A rogue planet is approaching Earth, and it's going to start a sequence of events that leads to the apocalypse. Or is it a rogue brown dwarf star, surrounded by planets? Either way, it's coming on Sept. 23 — that is, it's coming on Sept. 23 if you believe the latest Doomsday prediction, which is absurd enough to have been debunked by both scientists and men of the cloth.
According to both a man named David Meade and a viral YouTube video, though, that's the date you need to look out for. Because that's when something will happen that has never happened before — a scene straight out of the Book of Revelation. If you don't have time to read through the Bible on your own, the video does it for you, describing how a woman "clothed with the sun" appears in the sky, crowned by nine stars, and then gives birth to a boy that "will rule all the nations with an iron scepter."
Oh, but don't forget the many-headed dragon threatening to eat her child and sweeping stars out of the sky — that's part of the story too. It's all a bit muddled, but the point is that when this scene appears in the sky, that's a sign that the Rapture is coming.
And just to give this prediction the aura of plausibility, those promoting it aren't saying that an actual woman will appear in the sky. Instead, they're trafficking in sky symbols. The woman is Virgo, with the constellation Leo and a couple of planets "crowning" her. The baby in her womb is Jupiter, which Meade claims will leave Virgo's womb area after the length of a human pregnancy. And the dragon, of course, is Satan and his minions on Earth. The video has a very colorful depiction of what the rapture will actually look like, with the faithful suddenly leaving everyone else — and their clothes — behind (including, ahem, a woman named Eve).
The specific event that this series of signs foretells, Meade says, is the arrival of the mysterious planet Nibiru, supposedly a member of the solar system that said to come "dangerously close to Earth" about once every three millennia and therefore unnoticed by astronomers. Nibiru is the mechanism that brings about the end of the world, which will happen over the several weeks following Sept. 23 — or it would be, if it existed.
Just to be clear, Nibiru doesn't exist, either as a rogue planet or a brown dwarf. NASA astronomer David Morrison explained this in a video that, unfortunately, has received far fewer views (only about 12,000) than the doomsday video (more than 2 million).
"It would be bright. It would be easily visible to the naked eye. If it were up there, you could see it. All of us could see it," Morrison said in the video.
Besides its visibility, an object of such great mass approaching Earth would have messed up orbits all around the solar system, including that of the Earth itself. The orbits have stayed just as regular as they were when Isaac Newton witnessed them and studied those very same orbits in the 17th century. You might have even seen a very obvious signal that the Earth and its moon are orbiting as projected, undisturbed by the approach of a massive, dangerous object — the recent solar eclipse, which, incidentally, is also a part of the doomsday theory.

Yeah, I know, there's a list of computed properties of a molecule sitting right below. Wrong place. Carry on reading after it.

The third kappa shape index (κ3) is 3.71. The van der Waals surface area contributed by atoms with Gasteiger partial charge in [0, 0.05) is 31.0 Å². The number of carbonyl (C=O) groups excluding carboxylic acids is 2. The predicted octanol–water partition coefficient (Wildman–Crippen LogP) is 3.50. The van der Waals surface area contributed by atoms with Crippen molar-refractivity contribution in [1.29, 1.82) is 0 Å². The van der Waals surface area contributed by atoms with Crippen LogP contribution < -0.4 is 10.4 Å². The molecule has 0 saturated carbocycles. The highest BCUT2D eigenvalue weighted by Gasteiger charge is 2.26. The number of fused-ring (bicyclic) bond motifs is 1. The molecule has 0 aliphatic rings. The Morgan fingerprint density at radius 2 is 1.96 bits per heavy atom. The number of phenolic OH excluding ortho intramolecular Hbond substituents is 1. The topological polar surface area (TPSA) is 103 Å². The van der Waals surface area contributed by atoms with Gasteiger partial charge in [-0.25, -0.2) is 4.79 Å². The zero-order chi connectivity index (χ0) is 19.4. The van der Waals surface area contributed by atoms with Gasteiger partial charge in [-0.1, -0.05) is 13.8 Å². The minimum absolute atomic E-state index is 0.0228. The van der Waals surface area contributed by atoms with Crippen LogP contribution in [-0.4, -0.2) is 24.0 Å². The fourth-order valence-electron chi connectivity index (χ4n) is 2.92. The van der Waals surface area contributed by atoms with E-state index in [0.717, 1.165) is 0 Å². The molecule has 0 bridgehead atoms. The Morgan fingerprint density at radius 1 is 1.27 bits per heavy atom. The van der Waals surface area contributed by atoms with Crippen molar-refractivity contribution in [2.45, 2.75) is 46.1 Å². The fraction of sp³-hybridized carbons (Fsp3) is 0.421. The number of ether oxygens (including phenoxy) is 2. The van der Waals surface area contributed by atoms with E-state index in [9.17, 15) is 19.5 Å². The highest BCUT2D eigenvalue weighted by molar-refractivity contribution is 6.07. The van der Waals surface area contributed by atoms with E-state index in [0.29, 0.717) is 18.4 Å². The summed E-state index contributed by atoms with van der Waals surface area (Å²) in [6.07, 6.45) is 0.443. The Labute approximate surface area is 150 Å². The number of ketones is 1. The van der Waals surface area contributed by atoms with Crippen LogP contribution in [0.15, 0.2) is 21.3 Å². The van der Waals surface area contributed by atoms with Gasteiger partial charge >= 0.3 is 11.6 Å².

So, that's the astronomical and scientific reasoning behind the argument that the rapture isn't going to happen anytime soon. Oddly enough, though, this time there's also a theological reason why it's all bunk. Meade's conclusion that Sept. 23 is the day when the beginning of the end comes is based on numerology — specifically, on the idea that the solar eclipse was an early sign, and that the apocalypse would begin 33 days after that. Why 33 days, you ask?
"It's a very biblically significant, numerologically significant number," Meade told The Washington Post. "I'm talking astronomy. I'm talking the Bible … and merging the two."
Jesus lived for 33 years, and the word Elohim, a Jewish name for God, is written 33 times in the Bible, he specified. If that doesn't sound like the most watertight argument to you, though, you're not alone.
"Whenever someone tells you they have found a secret number code in the Bible, end the conversation," wrote Ed Stetzer, for Christianity Today. "Everything else he or she says can be discounted."
Stetzer isn't just some nobody, either — he's the executive director of the Billy Graham Center at Wheaton College and a pastor himself, so he's kind of a big deal in the evangelical world. When a guy like that says that a prediction is "making Christians look silly," you have to take him seriously.
More than that, though, you should take NASA scientists (and your own eyes) seriously. Or, at least, more seriously than a YouTube video of a shiny woman backed with action movie trailer music. Just like the supposed Mayan apocalypse in 2012 or the Rapture that was supposed to take place in 2011, Sept. 23, 2017 will at most be remembered as a day when a lot of people threw End of the World parties.
And why not? It's always a good day to have fun being alive and celebrate when another pseudoscientific prediction gets proven false.